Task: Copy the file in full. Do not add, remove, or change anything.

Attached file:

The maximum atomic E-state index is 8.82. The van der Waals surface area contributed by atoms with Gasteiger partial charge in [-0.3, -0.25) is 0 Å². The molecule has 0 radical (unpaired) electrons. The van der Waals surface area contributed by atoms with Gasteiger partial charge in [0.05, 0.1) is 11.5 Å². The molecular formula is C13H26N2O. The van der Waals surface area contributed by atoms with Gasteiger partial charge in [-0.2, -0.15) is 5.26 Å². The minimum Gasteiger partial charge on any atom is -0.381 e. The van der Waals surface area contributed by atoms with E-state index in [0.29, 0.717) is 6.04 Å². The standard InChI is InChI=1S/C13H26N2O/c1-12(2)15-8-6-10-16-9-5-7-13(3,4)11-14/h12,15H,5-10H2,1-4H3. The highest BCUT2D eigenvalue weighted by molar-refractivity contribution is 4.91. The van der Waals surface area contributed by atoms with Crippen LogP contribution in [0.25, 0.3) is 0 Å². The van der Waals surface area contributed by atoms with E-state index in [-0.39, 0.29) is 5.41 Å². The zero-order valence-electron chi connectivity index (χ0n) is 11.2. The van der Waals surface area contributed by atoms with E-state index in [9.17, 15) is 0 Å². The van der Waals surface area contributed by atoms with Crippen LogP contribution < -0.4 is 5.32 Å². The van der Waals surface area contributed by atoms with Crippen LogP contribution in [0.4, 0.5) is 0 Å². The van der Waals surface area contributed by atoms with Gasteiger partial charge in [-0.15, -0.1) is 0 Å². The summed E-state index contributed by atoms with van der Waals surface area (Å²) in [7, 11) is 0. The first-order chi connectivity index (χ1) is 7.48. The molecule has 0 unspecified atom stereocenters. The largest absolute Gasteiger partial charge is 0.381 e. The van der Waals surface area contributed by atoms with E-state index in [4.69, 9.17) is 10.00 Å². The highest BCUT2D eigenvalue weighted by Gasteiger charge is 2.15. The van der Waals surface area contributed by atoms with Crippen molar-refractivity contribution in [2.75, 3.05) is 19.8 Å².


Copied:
The maximum atomic E-state index is 8.82. The van der Waals surface area contributed by atoms with Gasteiger partial charge in [-0.3, -0.25) is 0 Å². The molecule has 0 radical (unpaired) electrons. The van der Waals surface area contributed by atoms with Gasteiger partial charge in [0.05, 0.1) is 11.5 Å². The molecular formula is C13H26N2O. The van der Waals surface area contributed by atoms with Gasteiger partial charge in [-0.2, -0.15) is 5.26 Å². The minimum Gasteiger partial charge on any atom is -0.381 e. The van der Waals surface area contributed by atoms with E-state index in [0.29, 0.717) is 6.04 Å². The standard InChI is InChI=1S/C13H26N2O/c1-12(2)15-8-6-10-16-9-5-7-13(3,4)11-14/h12,15H,5-10H2,1-4H3. The highest BCUT2D eigenvalue weighted by molar-refractivity contribution is 4.91. The van der Waals surface area contributed by atoms with Crippen LogP contribution in [0.25, 0.3) is 0 Å². The van der Waals surface area contributed by atoms with E-state index in [-0.39, 0.29) is 5.41 Å². The zero-order valence-electron chi connectivity index (χ0n) is 11.2. The van der Waals surface area contributed by atoms with E-state index in [9.17, 15) is 0 Å². The van der Waals surface area contributed by atoms with Crippen LogP contribution < -0.4 is 5.32 Å². The van der Waals surface area contributed by atoms with Crippen LogP contribution in [0.4, 0.5) is 0 Å². The van der Waals surface area contributed by atoms with Gasteiger partial charge in [-0.15, -0.1) is 0 Å². The summed E-state index contributed by atoms with van der Waals surface area (Å²) in [7, 11) is 0. The first-order chi connectivity index (χ1) is 7.48. The molecule has 0 unspecified atom stereocenters. The largest absolute Gasteiger partial charge is 0.381 e. The van der Waals surface area contributed by atoms with E-state index in [4.69, 9.17) is 10.00 Å². The highest BCUT2D eigenvalue weighted by Gasteiger charge is 2.15. The van der Waals surface area contributed by atoms with Crippen molar-refractivity contribution in [2.75, 3.05) is 19.8 Å².